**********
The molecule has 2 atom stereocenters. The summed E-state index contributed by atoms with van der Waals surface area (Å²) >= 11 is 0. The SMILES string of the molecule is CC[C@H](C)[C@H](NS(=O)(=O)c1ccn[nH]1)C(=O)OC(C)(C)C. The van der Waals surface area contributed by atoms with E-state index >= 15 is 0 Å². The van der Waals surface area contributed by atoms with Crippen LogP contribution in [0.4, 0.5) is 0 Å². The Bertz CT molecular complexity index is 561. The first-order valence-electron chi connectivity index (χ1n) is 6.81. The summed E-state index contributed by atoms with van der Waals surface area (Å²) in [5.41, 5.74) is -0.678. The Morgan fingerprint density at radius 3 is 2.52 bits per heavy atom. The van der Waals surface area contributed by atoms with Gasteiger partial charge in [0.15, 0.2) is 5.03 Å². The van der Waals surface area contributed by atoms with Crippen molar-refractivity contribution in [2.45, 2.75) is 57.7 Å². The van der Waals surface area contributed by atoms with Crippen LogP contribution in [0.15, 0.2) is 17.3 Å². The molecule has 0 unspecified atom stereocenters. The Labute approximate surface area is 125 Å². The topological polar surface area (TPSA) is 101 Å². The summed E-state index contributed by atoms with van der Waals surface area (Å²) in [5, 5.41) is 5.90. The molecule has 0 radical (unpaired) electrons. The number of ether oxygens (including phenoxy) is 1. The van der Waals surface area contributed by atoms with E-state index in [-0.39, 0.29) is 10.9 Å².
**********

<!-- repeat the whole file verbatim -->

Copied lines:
The molecule has 2 atom stereocenters. The summed E-state index contributed by atoms with van der Waals surface area (Å²) >= 11 is 0. The SMILES string of the molecule is CC[C@H](C)[C@H](NS(=O)(=O)c1ccn[nH]1)C(=O)OC(C)(C)C. The van der Waals surface area contributed by atoms with E-state index >= 15 is 0 Å². The van der Waals surface area contributed by atoms with Crippen LogP contribution in [0.4, 0.5) is 0 Å². The Bertz CT molecular complexity index is 561. The first-order valence-electron chi connectivity index (χ1n) is 6.81. The summed E-state index contributed by atoms with van der Waals surface area (Å²) in [5.41, 5.74) is -0.678. The Morgan fingerprint density at radius 3 is 2.52 bits per heavy atom. The van der Waals surface area contributed by atoms with Gasteiger partial charge in [0.15, 0.2) is 5.03 Å². The van der Waals surface area contributed by atoms with Crippen molar-refractivity contribution in [2.45, 2.75) is 57.7 Å². The van der Waals surface area contributed by atoms with Crippen LogP contribution in [0.15, 0.2) is 17.3 Å². The molecule has 0 unspecified atom stereocenters. The Labute approximate surface area is 125 Å². The topological polar surface area (TPSA) is 101 Å². The summed E-state index contributed by atoms with van der Waals surface area (Å²) in [5, 5.41) is 5.90. The molecule has 0 radical (unpaired) electrons. The number of ether oxygens (including phenoxy) is 1. The van der Waals surface area contributed by atoms with E-state index in [-0.39, 0.29) is 10.9 Å².